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Broner: "Saturday night will be electrifying, very explosive; just don’t blink"

(Photo © Pat Lovell, / Golden Boy Promotions)
(Photo © Pat Lovell, / Golden Boy Promotions)

By Alec Kohut

[Editor’s note: As of press time, Adrien Broner failed to make the 130-pound weight limit (coming at 3.5 pounds over) thus forfeiting his WBO junior lightweight title. Broner will be allowed to weigh no more than 140 pounds this morning and will likely also forfeit a percentage of his purse to challenger Vicente Escobedo. Only Escobedo, 130, is eligible to gain the WBO strap; should Broner win, the belt will be rendered vacant.]
As Adrien Broner returns to HBO and his hometown of Cincinnati for the second defense of his WBO super featherweight title tonight against Vicente Escobedo, it’s likely HBO will focus on his showmanship and antics more than his abilities in the ring. Not unlike last Saturday night when they focused on the antics of Danny Garcia’s father and trainer, Angel, they missed the real story that Garcia was more than capable of knocking out Amir Khan. So tonight, as we watch clips of Broner gyrating after wins and having someone brush his 1/8” hair, the real question about Adrien Broner may go unasked: Just how great can this 22-year old become?

Given how far Broner has come in just a little over two short years, the sky’s the limit. He has gone from a virtual unknown in early 2010, and facing possible legal problems, to a world champion, throwing out the first pitch at a Cincinnati Reds game as honorary captain. When you combine his brash, cocky ring demeanor with his quickness, power, talent and fan-friendly fighting style, he’s a multi-million dollar payday waiting to happen.
“He has so much talent; it’s amazing,” his longtime trainer, Mike Stafford, told us on the Maxboxing East Coast Boxing Report Tuesday night. “I think he can go as far as anyone ever in boxing.” And while I didn’t take that to mean he could be greater than Sugar Ray Robinson or Muhammad Ali, he undoubtedly believes his fighter has Hall of Fame talent. Stafford justifies that position by the hours of sparring and hundreds of amateur fights Broner has seen. “You guys haven’t really seen him; the only way you can see him go the rounds is when he’s in the gym sparring 15 rounds. You guys haven’t really seen Adrien Broner like I have.”
And Stafford is right; we really haven’t seen the real Broner. After somewhat struggling against Daniel Ponce de Leon in his HBO debut, “The Problem” has breezed through Jason Litzau, Vicente Martin Rodriguez and Eloy Perez in spectacular fashion. And while those are hardly opponents worthy of Hall of Fame speculation, he sure has boxing fans wanting to see more.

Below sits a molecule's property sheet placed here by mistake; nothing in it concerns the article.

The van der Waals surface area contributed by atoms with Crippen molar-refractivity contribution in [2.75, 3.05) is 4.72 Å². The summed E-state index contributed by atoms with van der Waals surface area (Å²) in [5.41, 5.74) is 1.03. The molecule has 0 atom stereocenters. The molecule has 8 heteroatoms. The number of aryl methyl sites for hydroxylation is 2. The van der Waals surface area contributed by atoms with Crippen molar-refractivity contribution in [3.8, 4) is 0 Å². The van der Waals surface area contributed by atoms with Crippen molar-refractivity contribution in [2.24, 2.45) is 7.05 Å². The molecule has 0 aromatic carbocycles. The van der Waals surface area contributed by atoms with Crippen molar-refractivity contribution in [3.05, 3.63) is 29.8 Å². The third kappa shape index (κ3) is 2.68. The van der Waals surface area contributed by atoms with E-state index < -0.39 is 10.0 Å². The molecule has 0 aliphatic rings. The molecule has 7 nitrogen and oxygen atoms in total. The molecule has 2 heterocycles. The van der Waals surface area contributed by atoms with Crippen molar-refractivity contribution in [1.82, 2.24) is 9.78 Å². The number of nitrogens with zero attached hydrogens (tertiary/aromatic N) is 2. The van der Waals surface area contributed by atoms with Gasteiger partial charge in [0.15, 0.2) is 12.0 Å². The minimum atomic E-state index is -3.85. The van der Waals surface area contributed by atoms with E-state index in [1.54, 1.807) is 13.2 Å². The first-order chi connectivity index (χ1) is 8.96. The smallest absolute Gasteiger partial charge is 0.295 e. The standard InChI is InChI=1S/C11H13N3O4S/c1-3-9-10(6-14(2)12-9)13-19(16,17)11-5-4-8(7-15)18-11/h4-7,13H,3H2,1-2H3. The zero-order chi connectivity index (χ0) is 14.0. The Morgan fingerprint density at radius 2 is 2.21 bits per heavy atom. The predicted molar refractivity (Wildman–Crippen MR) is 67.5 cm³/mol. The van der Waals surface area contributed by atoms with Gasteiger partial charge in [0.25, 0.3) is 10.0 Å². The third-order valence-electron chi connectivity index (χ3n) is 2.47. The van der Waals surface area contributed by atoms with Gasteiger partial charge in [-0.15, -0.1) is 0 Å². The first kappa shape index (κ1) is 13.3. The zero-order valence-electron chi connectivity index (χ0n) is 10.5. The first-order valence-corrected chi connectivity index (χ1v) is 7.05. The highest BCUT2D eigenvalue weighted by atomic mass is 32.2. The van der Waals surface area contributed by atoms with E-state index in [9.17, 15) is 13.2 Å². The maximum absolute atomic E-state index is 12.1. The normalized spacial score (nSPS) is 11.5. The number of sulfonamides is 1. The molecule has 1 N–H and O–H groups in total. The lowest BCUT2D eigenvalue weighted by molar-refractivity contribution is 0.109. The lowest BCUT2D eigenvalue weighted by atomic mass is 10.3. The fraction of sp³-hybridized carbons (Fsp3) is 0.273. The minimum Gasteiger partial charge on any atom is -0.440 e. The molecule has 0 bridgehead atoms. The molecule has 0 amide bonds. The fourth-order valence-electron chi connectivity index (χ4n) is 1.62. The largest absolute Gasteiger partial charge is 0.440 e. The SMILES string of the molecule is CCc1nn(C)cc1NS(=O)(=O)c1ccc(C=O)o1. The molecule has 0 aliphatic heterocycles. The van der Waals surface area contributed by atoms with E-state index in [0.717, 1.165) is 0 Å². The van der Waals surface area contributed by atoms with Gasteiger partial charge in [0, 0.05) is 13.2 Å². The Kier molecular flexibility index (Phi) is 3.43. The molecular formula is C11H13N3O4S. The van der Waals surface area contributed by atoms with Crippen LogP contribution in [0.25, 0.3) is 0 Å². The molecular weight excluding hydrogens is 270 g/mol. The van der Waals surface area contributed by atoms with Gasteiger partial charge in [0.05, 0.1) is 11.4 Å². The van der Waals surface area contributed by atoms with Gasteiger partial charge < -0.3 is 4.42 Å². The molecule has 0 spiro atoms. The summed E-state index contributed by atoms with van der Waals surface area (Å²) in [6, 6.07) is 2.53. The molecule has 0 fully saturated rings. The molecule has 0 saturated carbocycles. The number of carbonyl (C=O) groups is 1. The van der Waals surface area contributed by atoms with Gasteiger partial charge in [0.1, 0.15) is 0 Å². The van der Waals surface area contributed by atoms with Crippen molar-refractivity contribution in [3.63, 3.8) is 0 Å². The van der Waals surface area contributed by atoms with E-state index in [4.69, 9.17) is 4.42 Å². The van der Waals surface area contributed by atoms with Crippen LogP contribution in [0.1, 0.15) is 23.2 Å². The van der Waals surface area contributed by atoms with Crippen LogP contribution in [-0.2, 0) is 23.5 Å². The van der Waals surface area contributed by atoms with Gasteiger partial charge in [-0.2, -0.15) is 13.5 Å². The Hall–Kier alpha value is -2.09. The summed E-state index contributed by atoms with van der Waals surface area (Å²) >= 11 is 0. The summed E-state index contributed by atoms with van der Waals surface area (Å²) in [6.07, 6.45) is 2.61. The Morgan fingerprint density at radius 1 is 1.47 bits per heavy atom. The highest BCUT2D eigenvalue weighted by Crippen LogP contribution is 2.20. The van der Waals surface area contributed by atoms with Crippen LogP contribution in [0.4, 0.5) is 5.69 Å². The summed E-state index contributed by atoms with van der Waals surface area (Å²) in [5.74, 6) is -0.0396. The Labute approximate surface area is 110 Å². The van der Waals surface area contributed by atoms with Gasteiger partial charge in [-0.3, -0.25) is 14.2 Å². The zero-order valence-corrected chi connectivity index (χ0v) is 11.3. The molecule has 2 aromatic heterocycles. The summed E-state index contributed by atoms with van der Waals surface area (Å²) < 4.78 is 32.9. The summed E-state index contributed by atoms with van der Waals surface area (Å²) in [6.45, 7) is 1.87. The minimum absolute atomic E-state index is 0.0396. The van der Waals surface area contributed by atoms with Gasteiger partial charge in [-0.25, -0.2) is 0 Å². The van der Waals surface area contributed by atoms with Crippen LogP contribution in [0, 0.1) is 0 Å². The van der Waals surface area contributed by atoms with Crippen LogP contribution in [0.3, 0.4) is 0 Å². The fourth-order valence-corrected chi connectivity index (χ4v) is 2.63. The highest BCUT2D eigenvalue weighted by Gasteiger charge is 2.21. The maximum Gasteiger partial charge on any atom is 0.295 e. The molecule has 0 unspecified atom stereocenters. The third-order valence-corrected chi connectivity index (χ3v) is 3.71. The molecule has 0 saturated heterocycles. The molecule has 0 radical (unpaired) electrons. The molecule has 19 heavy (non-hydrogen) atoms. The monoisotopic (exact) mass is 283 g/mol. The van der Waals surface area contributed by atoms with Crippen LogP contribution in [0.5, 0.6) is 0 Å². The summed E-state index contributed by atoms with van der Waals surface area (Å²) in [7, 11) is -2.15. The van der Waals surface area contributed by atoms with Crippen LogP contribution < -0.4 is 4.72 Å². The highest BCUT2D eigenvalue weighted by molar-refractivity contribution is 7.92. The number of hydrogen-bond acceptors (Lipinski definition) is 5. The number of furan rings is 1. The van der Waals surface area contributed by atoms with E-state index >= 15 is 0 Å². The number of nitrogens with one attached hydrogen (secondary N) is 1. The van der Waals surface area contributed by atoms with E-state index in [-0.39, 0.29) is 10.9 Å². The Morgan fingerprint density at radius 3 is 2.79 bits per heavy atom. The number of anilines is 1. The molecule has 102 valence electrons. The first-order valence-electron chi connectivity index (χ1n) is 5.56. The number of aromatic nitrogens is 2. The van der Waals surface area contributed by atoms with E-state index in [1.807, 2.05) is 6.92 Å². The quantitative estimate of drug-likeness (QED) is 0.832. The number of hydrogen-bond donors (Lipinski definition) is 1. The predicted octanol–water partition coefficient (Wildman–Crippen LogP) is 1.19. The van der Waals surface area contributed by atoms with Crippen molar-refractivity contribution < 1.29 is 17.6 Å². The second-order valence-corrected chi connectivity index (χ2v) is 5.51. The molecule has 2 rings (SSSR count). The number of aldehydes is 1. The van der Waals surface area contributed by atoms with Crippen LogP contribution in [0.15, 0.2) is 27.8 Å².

Though Broner’s newfound (and relative) infamy is split between fans who want to see win and those begging to see him lose, he brings a level of energy to the sport that is uncommon. And though he and many others like to make the comparison between him and Floyd Mayweather, they are ostensibly very different fighters and styles. During an Adrien Broner fight, don’t get up to get a beer; you might miss it. When Mayweather’s fighting, you have time to make a sandwich while you’re up. Broner is quickly becoming one of best punchers in the sport.
Broner maintains he’s the same guy outside of the ring as inside, “Adrien Broner on TV is the same Adrien Broner outside of the ring. Some people take it as they don’t like it; some people think I try to be someone I’m not but if you see me in Wal-Mart, I’ll be the same.” Regardless of how you feel about his antics, it gets him talked about. And unlike other sports, that directly affects a fighter’s earnings.
This writer is put off by endless sack dances and the touchdown celebrations seen in football but have no problem with the same antics by boxers. A great wide receiver in football will get the same tens of millions of dollars signing bonus without the touchdown dances. However, fighters can actually help themselves reach the financial “Holy Grail” of pay-per-view millions by being talked about and widely liked- and disliked. People wanting to see you get beat maybe sells better than people wanting to see you do well.
The future looks bright for Cincinnati’s newest sports star but it might take some time to see just how bright his star will shine. Tonight’s bout will likely do little to shed any light on the question of just how great he can be. Vicente Escobedo brings some name recognition to this fight but little else. I was ringside in November 2010 in Newark when he was dominated by Robert Guerrero in every way and looked like a fighter staring at retirement, not a title shot.
In Broner’s words, tonight will be, “Electrifying, very explosive; just don’t blink.” When asked if that meant a quick knockout, Broner added, “Anytime, it can end. I have speed and power from both hands, so just don’t blink- ever.” While Broner stops short of predicting an early knockout, I don’t. While some are saying that Escobedo is coming down in weight and could be an advantage, I cannot see shedding just four extra pounds from the Guerrero fight meaning any difference at all come fight night.
Plus, as Tony Whitby said on his “Punches ‘n’ Bunches” boxing show, Broner “fights big. He just looks bigger than other 130-pounders.” And he’s right; Broner is like the 6’9” center in basketball that plays like he’s 7’2.” We will likely learn little about Broner on tonight, except how strong a TV draw he is at this point. That said, he will inch closer to a big-money fight in which he will have to show us exactly what Mike Stafford tells us he knows.
And that’s something to look forward to.
Questions or comments can be directed to Please visit Alec at or follow him on Twitter at You can also tune in to Alec’s new weekly online show every Tuesday at 9:00 PM EST at

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